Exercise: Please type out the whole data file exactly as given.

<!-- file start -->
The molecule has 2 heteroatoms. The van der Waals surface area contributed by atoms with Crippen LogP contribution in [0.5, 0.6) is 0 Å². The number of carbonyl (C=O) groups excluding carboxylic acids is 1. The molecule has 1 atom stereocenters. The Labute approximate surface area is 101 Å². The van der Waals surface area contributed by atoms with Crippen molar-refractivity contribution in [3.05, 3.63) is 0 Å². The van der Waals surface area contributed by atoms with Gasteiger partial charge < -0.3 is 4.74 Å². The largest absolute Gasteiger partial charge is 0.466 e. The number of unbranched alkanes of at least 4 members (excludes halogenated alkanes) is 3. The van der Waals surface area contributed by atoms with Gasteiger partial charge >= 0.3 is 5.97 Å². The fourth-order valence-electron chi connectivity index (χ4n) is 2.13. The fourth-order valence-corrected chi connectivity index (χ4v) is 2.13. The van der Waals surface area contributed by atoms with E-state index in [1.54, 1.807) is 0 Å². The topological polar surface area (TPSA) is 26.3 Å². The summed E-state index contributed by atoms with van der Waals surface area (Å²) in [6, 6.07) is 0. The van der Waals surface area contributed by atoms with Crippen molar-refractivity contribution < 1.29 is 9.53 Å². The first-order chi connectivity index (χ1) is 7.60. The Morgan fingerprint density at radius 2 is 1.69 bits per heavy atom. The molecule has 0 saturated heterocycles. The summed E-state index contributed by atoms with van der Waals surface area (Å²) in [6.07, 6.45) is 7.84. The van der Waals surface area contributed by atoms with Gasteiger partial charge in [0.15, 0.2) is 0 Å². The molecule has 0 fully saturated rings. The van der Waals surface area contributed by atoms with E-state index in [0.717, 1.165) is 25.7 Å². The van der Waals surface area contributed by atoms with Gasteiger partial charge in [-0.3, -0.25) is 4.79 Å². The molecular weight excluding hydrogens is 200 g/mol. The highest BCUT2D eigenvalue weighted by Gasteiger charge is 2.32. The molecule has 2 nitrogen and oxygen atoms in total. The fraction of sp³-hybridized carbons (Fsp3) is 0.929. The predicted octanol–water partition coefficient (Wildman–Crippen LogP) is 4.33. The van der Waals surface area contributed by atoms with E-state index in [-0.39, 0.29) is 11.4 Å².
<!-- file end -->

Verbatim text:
The molecule has 2 heteroatoms. The van der Waals surface area contributed by atoms with Crippen LogP contribution in [0.5, 0.6) is 0 Å². The number of carbonyl (C=O) groups excluding carboxylic acids is 1. The molecule has 1 atom stereocenters. The Labute approximate surface area is 101 Å². The van der Waals surface area contributed by atoms with Crippen molar-refractivity contribution in [3.05, 3.63) is 0 Å². The van der Waals surface area contributed by atoms with Gasteiger partial charge < -0.3 is 4.74 Å². The largest absolute Gasteiger partial charge is 0.466 e. The number of unbranched alkanes of at least 4 members (excludes halogenated alkanes) is 3. The van der Waals surface area contributed by atoms with Gasteiger partial charge >= 0.3 is 5.97 Å². The fourth-order valence-electron chi connectivity index (χ4n) is 2.13. The fourth-order valence-corrected chi connectivity index (χ4v) is 2.13. The van der Waals surface area contributed by atoms with E-state index in [1.54, 1.807) is 0 Å². The topological polar surface area (TPSA) is 26.3 Å². The summed E-state index contributed by atoms with van der Waals surface area (Å²) in [6, 6.07) is 0. The van der Waals surface area contributed by atoms with Crippen molar-refractivity contribution < 1.29 is 9.53 Å². The first-order chi connectivity index (χ1) is 7.60. The Morgan fingerprint density at radius 2 is 1.69 bits per heavy atom. The molecule has 0 saturated heterocycles. The summed E-state index contributed by atoms with van der Waals surface area (Å²) in [6.07, 6.45) is 7.84. The van der Waals surface area contributed by atoms with Gasteiger partial charge in [0.15, 0.2) is 0 Å². The molecule has 0 fully saturated rings. The van der Waals surface area contributed by atoms with E-state index in [0.717, 1.165) is 25.7 Å². The van der Waals surface area contributed by atoms with Gasteiger partial charge in [-0.3, -0.25) is 4.79 Å². The molecular weight excluding hydrogens is 200 g/mol. The highest BCUT2D eigenvalue weighted by Gasteiger charge is 2.32. The molecule has 2 nitrogen and oxygen atoms in total. The fraction of sp³-hybridized carbons (Fsp3) is 0.929. The predicted octanol–water partition coefficient (Wildman–Crippen LogP) is 4.33. The van der Waals surface area contributed by atoms with E-state index in [-0.39, 0.29) is 11.4 Å².